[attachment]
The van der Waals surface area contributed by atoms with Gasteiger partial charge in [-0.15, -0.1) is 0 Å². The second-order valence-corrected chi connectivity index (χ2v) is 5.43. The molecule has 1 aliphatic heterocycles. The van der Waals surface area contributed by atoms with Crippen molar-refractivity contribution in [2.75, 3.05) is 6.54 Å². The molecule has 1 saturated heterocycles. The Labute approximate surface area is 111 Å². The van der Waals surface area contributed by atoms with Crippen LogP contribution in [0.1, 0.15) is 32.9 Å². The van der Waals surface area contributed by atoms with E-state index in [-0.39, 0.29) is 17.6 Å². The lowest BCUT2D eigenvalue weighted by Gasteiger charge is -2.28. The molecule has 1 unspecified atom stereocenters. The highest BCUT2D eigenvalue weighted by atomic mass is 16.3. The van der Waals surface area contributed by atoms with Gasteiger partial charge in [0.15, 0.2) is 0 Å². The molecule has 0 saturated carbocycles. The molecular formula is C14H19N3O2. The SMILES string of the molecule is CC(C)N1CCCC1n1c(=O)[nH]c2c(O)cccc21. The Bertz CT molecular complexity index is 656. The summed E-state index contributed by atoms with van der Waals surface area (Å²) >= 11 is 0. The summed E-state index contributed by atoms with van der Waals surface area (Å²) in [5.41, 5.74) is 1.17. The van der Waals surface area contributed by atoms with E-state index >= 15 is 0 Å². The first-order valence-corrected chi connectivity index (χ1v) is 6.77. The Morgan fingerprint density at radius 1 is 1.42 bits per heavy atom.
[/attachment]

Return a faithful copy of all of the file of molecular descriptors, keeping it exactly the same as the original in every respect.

The van der Waals surface area contributed by atoms with Gasteiger partial charge in [-0.15, -0.1) is 0 Å². The second-order valence-corrected chi connectivity index (χ2v) is 5.43. The molecule has 1 aliphatic heterocycles. The van der Waals surface area contributed by atoms with Crippen molar-refractivity contribution in [2.75, 3.05) is 6.54 Å². The molecule has 1 saturated heterocycles. The Labute approximate surface area is 111 Å². The van der Waals surface area contributed by atoms with Crippen LogP contribution in [0.1, 0.15) is 32.9 Å². The van der Waals surface area contributed by atoms with E-state index in [-0.39, 0.29) is 17.6 Å². The lowest BCUT2D eigenvalue weighted by Gasteiger charge is -2.28. The molecule has 1 unspecified atom stereocenters. The highest BCUT2D eigenvalue weighted by atomic mass is 16.3. The van der Waals surface area contributed by atoms with Gasteiger partial charge in [0.15, 0.2) is 0 Å². The molecule has 0 saturated carbocycles. The molecular formula is C14H19N3O2. The SMILES string of the molecule is CC(C)N1CCCC1n1c(=O)[nH]c2c(O)cccc21. The Bertz CT molecular complexity index is 656. The summed E-state index contributed by atoms with van der Waals surface area (Å²) >= 11 is 0. The summed E-state index contributed by atoms with van der Waals surface area (Å²) in [5.41, 5.74) is 1.17. The van der Waals surface area contributed by atoms with E-state index >= 15 is 0 Å². The first-order valence-corrected chi connectivity index (χ1v) is 6.77. The Morgan fingerprint density at radius 1 is 1.42 bits per heavy atom.